Concert in the Dark aims to promote understanding of the visually impaired

Lee Wing-sze

PUBLISHED : Thursday, 08 August, 2013, 12:00am
UPDATED : Wednesday, 07 August, 2013, 10:41pm

LIVE MUSIC SHOWS usually dazzle concertgoers with glitzy costumes, colourful lighting and eye-catching visual effects. But not at Concert in the Dark, a series of live shows literally staged in darkness. By abandoning the usual eye candy, the focus is shifted to the music.

Organised by the Dialogue in the Dark advocacy group for the blind, Social Ventures Hong Kong and local music production house People Mountain People Sea, the concerts are the world's only live music events held in total darkness.

Launched in 2010, Concert in the Dark is now an annual event, and it aims to promote a greater understanding of the visually impaired. This year's shows - which began yesterday and will run until August 11 at Kitec in Kowloon Bay - feature local singers including Hacken Lee Hak-kan, Hins Cheung King-hin, Eman Lam Yee-man, Kay Tse On-kei along with acclaimed blind Taiwanese musician Ricky Hsiao Huang-chi, singer-songwriter Yoyo Sham and her a cappella group Charatay, as well as a group of visually impaired singers.

All proceeds will go to Dialogue in the Dark. Audience members will be instructed to turn off all mobile devices and enter the concert hall in complete darkness, assisted by visually impaired guides.

Eman Lam was a performer at the first show in 2010, and is this year serving as a creative director, as well as a performer. "The first year was really new and fresh. It was an experiment. When you perform in the dark, you realise your voice is the focus of the audience."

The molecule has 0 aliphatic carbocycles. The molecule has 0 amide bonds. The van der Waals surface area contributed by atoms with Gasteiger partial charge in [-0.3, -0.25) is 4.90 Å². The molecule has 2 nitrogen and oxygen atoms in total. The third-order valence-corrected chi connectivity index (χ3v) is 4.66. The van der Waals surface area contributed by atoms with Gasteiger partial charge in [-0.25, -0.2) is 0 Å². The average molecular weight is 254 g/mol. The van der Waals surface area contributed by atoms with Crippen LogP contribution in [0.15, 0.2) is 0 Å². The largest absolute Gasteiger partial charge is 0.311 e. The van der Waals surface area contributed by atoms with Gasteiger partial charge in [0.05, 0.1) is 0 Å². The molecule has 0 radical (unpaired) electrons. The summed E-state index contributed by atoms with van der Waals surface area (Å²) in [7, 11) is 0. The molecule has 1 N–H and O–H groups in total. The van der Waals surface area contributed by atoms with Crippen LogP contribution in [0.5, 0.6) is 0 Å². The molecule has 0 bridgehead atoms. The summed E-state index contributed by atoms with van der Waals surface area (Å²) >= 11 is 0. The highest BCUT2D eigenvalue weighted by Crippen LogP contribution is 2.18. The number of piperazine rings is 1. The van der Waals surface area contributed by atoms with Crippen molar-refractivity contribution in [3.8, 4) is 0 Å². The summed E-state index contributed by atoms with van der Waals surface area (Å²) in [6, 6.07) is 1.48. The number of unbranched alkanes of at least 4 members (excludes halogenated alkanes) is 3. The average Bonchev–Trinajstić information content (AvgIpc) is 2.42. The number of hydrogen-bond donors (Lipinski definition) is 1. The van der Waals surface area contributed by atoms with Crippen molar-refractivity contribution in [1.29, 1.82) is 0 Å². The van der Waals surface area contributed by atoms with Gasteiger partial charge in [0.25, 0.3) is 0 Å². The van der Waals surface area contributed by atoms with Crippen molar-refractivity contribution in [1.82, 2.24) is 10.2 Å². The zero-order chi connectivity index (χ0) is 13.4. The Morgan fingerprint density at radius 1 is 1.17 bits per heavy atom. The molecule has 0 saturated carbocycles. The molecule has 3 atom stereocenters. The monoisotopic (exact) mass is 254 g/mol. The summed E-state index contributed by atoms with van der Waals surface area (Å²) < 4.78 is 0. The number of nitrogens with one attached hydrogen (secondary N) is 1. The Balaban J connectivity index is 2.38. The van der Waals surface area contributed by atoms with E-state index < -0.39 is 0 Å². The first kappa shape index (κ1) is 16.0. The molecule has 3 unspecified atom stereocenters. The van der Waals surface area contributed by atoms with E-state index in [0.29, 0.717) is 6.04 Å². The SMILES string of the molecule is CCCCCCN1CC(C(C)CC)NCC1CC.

The theme of this year's shows is "dreams", and this will be explored in the narration created by award-winning playwright Wong Wing-sze, and interpreted by actor Dayo Wong Chi-wah.

Wong Wing-sze recently visited Dialogue in the Dark's experiential exhibition hall in Mei Foo to experience complete darkness. "I felt scared. I had no idea what being in complete darkness was like," she says. "There is a beauty in darkness. Everyone is equal, as you can only experience the world through sound and touch."

After her visit, she completed the first draft of the narration. "As a somewhat eccentric person, I thought it would be exciting to tell a ghost story in the dark," says the playwright-actress, who is known for the dark humour of her plays such as My Grandmother's Funeral. But it was rejected by the show's directors.

So Wong took a straightforward approach to the narration. "Some visually impaired people reminded me that every word would enter the hearts of the audience. They said I should write something that helped release emotions which had been hidden in the world of daylight," she says. "In the dark, everything is more direct."

Hsiao hopes people will leave with a greater understanding of the blind community. "Take it as a learning experience. You will feel things that you've never experienced before. It may even change your life, and the way you look at other people," the Taiwanese says.


Concert in the Dark, August 8-9, 7.30pm, 10-11, 12pm, 3.30pm, 7.30pm, Rotunda 3, Kitec, 1 Trademart Drive. Kowloon Bay, HK$480-HK$1,500, HMV, tel: 9680 6054